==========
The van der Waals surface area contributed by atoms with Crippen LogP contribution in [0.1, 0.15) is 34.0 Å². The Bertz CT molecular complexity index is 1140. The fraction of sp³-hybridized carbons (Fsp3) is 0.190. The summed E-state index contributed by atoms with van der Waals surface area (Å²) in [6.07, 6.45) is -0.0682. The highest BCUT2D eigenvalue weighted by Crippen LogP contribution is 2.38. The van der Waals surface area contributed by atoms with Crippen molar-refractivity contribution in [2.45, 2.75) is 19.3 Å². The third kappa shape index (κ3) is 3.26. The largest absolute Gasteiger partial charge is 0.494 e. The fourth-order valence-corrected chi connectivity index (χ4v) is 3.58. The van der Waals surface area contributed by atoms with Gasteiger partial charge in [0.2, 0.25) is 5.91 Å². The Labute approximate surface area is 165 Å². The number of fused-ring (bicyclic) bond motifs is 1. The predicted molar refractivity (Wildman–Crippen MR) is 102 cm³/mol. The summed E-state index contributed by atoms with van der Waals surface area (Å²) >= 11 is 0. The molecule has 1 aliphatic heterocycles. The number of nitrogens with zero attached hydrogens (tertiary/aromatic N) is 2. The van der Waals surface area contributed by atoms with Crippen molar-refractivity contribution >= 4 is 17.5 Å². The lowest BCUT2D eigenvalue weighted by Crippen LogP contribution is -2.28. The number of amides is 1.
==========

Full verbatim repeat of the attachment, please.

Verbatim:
The van der Waals surface area contributed by atoms with Crippen LogP contribution in [0.1, 0.15) is 34.0 Å². The Bertz CT molecular complexity index is 1140. The fraction of sp³-hybridized carbons (Fsp3) is 0.190. The summed E-state index contributed by atoms with van der Waals surface area (Å²) in [6.07, 6.45) is -0.0682. The highest BCUT2D eigenvalue weighted by Crippen LogP contribution is 2.38. The van der Waals surface area contributed by atoms with Crippen molar-refractivity contribution in [2.45, 2.75) is 19.3 Å². The third kappa shape index (κ3) is 3.26. The largest absolute Gasteiger partial charge is 0.494 e. The fourth-order valence-corrected chi connectivity index (χ4v) is 3.58. The van der Waals surface area contributed by atoms with Gasteiger partial charge in [0.2, 0.25) is 5.91 Å². The Labute approximate surface area is 165 Å². The number of fused-ring (bicyclic) bond motifs is 1. The predicted molar refractivity (Wildman–Crippen MR) is 102 cm³/mol. The summed E-state index contributed by atoms with van der Waals surface area (Å²) >= 11 is 0. The molecule has 1 aliphatic heterocycles. The number of nitrogens with zero attached hydrogens (tertiary/aromatic N) is 2. The van der Waals surface area contributed by atoms with Crippen molar-refractivity contribution >= 4 is 17.5 Å². The lowest BCUT2D eigenvalue weighted by Crippen LogP contribution is -2.28. The number of amides is 1.